The Quality Use of Diagnostic Imaging (QUDI) Program

What is QUDI?

The Quality Use of Diagnostic Imaging (QUDI) Program is a radiology quality and safety program. It aims to support improvements in quality, safety and sustainability of radiology services in Australia. It is committed to the main principles of quality health service delivery:

  • Safety
  • Effectiveness
  • Appropriateness
  • Acceptability
  • Access
  • Efficiency

The Quality Use of Diagnostic Imaging (QUDI) Program is unique: there is nothing like it in Australia or internationally. It addresses the issues particular to quality service provision in diagnostic imaging. There is no other quality or safety program in Australia that has the people, the structure, or the professional and industry experience and support to do this effectively. The QUDI Program is an essential part of national initiatives to promote quality in the healthcare sector. This program places the consumer at the centre of the process.

In the financial year 2007-08, over 16 million DI examinations were performed, at a cost of over $1.6 billion to Australian taxpayers. Without the QUDI Program, there is no mechanism for measuring, understanding or influencing the quality of these diagnostic imaging services.

About QUDI

The initial phase of the QUDI Program was established under the Radiology Quality and Outlays Memorandum of Understanding and managed by RANZCR through a funding grant of $1M per annum over five years from 2004 - 2008. The Program developed a framework for a systems and evidence-based approach to the appropriate and quality use of diagnostic imaging services in Australia.

Amongst the many project findings completed during this time period, the following critical questions have been identified and/or re-affirmed:

  • Is this imaging actually necessary or appropriate?
  • Are consumers of healthcare and clinicians who refer patients for imaging well informed about the risks and benefits so that they are able to make clinically appropriate, informed choices?
  • Is the imaging that is performed being performed safely & does it meet best practice standards?
  • Is access to imaging services adequate and equitable?
  • Where are errors made in the diagnostic process, how common are they, who makes them, and how might they be prevented?
  • How are the results of imaging tests communicated to referring clinicians, and does this meet their needs and those of consumers?

The QUDI projects archive presents the outcomes of QUDI projects from 2005-08. Final reports for each project are published and, where necessary, the Royal Australian and New Zealand College of Radiologists (the RANZCR) has prepared project summaries and responses to the project findings. These documents are used to inform the RANZCR Council and the radiology profession about critical issues raised by the projects, especially when findings influence the radiology training curriculum and the RANZCR Standards of Practice. Other supporting documents are posted where appropriate.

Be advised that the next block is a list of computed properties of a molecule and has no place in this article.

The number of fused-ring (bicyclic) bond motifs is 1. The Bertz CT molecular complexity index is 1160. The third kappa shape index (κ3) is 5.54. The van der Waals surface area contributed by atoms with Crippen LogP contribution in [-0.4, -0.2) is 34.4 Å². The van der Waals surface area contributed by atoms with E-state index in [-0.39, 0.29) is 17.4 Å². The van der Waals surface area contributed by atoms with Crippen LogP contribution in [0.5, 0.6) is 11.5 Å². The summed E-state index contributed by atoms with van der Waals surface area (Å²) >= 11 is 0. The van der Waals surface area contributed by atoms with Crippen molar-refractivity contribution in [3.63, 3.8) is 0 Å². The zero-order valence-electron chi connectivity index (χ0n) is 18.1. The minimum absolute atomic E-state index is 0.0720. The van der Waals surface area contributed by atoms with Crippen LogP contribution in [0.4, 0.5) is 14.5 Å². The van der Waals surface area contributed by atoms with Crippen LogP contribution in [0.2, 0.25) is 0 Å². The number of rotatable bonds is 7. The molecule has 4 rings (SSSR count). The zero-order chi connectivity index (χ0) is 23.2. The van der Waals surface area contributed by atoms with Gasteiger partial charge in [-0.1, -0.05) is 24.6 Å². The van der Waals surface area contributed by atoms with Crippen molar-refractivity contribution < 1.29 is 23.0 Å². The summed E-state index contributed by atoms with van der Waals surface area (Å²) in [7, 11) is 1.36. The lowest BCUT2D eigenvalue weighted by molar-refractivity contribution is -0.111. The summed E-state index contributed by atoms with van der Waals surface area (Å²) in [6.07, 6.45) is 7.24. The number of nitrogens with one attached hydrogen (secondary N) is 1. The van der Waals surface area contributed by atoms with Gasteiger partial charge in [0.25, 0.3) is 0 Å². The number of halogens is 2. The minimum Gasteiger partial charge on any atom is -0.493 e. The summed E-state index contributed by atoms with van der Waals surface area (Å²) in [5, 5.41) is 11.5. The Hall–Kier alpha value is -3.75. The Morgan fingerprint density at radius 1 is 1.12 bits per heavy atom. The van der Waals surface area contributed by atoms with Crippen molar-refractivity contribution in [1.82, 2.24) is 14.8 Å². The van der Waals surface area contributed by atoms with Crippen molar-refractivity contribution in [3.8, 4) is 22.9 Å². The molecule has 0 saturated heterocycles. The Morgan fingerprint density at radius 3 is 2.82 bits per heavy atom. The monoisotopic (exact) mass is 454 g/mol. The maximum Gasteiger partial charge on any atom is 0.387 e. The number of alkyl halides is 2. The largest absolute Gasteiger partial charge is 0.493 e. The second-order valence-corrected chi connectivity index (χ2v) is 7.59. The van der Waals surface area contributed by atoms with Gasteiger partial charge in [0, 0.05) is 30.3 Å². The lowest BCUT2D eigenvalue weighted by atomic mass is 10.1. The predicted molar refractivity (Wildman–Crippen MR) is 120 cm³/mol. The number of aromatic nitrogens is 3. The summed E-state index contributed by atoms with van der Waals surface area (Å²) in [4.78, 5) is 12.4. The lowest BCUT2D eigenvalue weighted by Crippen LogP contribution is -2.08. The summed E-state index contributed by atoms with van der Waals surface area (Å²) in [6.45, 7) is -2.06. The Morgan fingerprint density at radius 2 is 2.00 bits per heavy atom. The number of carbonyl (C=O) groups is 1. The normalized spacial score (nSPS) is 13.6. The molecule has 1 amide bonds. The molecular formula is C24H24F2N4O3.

What was QUDI's focus for 2008-2009?

With a budget of just over $900,000, QUDI undertook projects that address key aspects of good practice in radiology. The projects included:

  1. Developing consumer and referrer information material about radiology and associated website
  2. Optimising the radiation dose delivered during CT examinations using a quality improvement activity (QIA).
  3. Evaluating the evidence based medicine and critical appraisal of literature on-line training program. A web-based resource for publishing appraisals has also been developed
  4. Developing guiding principles for best practice in radiology reports to improve information flow between radiologists and referrers.
  5. Continuing the Radiology Events Register: A database that collates and supports analysis of adverse events and near misses in radiology. The ultimate aim is to provide evidence to support quality improvements in radiology practice.

See QUDI 2010 & 2011 for information about current QUDI projects.

Why is QUDI important?

Quality improvement is a part of modern medicine and good practice. In many areas these changes are being driven by others and imposed upon clinical staff. Radiologists are privileged to have a program like QUDI driving change in diagnostic imaging. We are able to ensure that quality issues in radiology are addressed in a way that is appropriate to real life radiology. Through QUDI, radiologists have the opportunity to have real involvement in the development of quality in radiology into the future.

Who is involved in QUDI?

QUDI has two staff members who work at the RANZCR offices in Sydney.

A/Prof Stacy Goergen, MBBS, FRANZCR, M.Clin.Epi., is the Clinical Advisor for a number of QUDI Projects for 2010 & 2011. She provides significant clinical leadership in this role.

There are a large number of radiologists who generously give their time on many of the QUDI projects – in particular there are now over 60 radiologists from around Australia involved in the consumer information project.

Governance

Quality in radiology relies not only on radiologists, but on a variety of groups that have a direct impact on, or are affected by, radiology services, including Australian consumers. The QUDI Program actively engages a range of health care providers, allied health and consumers in the current project management reference groups. This represents the broad range of stakeholder interests in Australian radiology.

Justification of claims

The QUDI team believes in the quality of the information on InsideRadiology, and in the methodology used to develop it. The justification of claims explains why.

How is QUDI funded?

Projects managed by the QUDI Program are funded by the Australian Government Department of Health and Ageing under the diagnostic imaging quality projects program. The QUDI Program is managed by the Royal Australian and New Zealand College of Radiologists (RANZCR).